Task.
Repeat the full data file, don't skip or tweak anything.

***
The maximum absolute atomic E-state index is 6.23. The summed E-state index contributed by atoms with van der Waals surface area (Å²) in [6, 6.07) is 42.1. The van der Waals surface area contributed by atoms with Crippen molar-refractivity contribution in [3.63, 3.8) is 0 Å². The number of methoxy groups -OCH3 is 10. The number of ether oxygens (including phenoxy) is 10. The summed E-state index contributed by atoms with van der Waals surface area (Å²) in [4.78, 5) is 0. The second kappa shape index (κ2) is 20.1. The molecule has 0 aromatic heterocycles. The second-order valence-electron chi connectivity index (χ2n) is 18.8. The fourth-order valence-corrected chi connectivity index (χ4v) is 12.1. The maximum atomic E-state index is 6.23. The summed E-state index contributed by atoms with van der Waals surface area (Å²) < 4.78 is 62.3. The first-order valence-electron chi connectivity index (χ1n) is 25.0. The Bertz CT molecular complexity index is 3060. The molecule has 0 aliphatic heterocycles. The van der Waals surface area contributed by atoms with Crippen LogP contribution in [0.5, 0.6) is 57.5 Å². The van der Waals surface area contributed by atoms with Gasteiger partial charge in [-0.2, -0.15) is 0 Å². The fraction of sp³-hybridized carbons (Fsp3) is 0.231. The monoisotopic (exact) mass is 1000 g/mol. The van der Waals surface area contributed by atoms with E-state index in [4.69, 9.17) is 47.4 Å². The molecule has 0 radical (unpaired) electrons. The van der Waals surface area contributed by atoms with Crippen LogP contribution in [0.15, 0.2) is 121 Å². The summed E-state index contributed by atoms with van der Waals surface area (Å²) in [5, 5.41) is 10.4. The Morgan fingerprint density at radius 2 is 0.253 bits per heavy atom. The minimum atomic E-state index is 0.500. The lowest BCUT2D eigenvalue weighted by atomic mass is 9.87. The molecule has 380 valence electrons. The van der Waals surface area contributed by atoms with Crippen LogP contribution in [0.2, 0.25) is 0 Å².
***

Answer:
The maximum absolute atomic E-state index is 6.23. The summed E-state index contributed by atoms with van der Waals surface area (Å²) in [6, 6.07) is 42.1. The van der Waals surface area contributed by atoms with Crippen molar-refractivity contribution in [3.63, 3.8) is 0 Å². The number of methoxy groups -OCH3 is 10. The number of ether oxygens (including phenoxy) is 10. The summed E-state index contributed by atoms with van der Waals surface area (Å²) in [4.78, 5) is 0. The second kappa shape index (κ2) is 20.1. The molecule has 0 aromatic heterocycles. The second-order valence-electron chi connectivity index (χ2n) is 18.8. The fourth-order valence-corrected chi connectivity index (χ4v) is 12.1. The maximum atomic E-state index is 6.23. The summed E-state index contributed by atoms with van der Waals surface area (Å²) < 4.78 is 62.3. The first-order valence-electron chi connectivity index (χ1n) is 25.0. The Bertz CT molecular complexity index is 3060. The molecule has 0 aliphatic heterocycles. The van der Waals surface area contributed by atoms with Crippen LogP contribution in [0.5, 0.6) is 57.5 Å². The van der Waals surface area contributed by atoms with Gasteiger partial charge in [-0.2, -0.15) is 0 Å². The fraction of sp³-hybridized carbons (Fsp3) is 0.231. The monoisotopic (exact) mass is 1000 g/mol. The van der Waals surface area contributed by atoms with E-state index in [4.69, 9.17) is 47.4 Å². The molecule has 0 radical (unpaired) electrons. The van der Waals surface area contributed by atoms with Crippen LogP contribution in [0.15, 0.2) is 121 Å². The summed E-state index contributed by atoms with van der Waals surface area (Å²) in [5, 5.41) is 10.4. The Morgan fingerprint density at radius 2 is 0.253 bits per heavy atom. The minimum atomic E-state index is 0.500. The lowest BCUT2D eigenvalue weighted by atomic mass is 9.87. The molecule has 380 valence electrons. The van der Waals surface area contributed by atoms with Crippen LogP contribution in [0.2, 0.25) is 0 Å².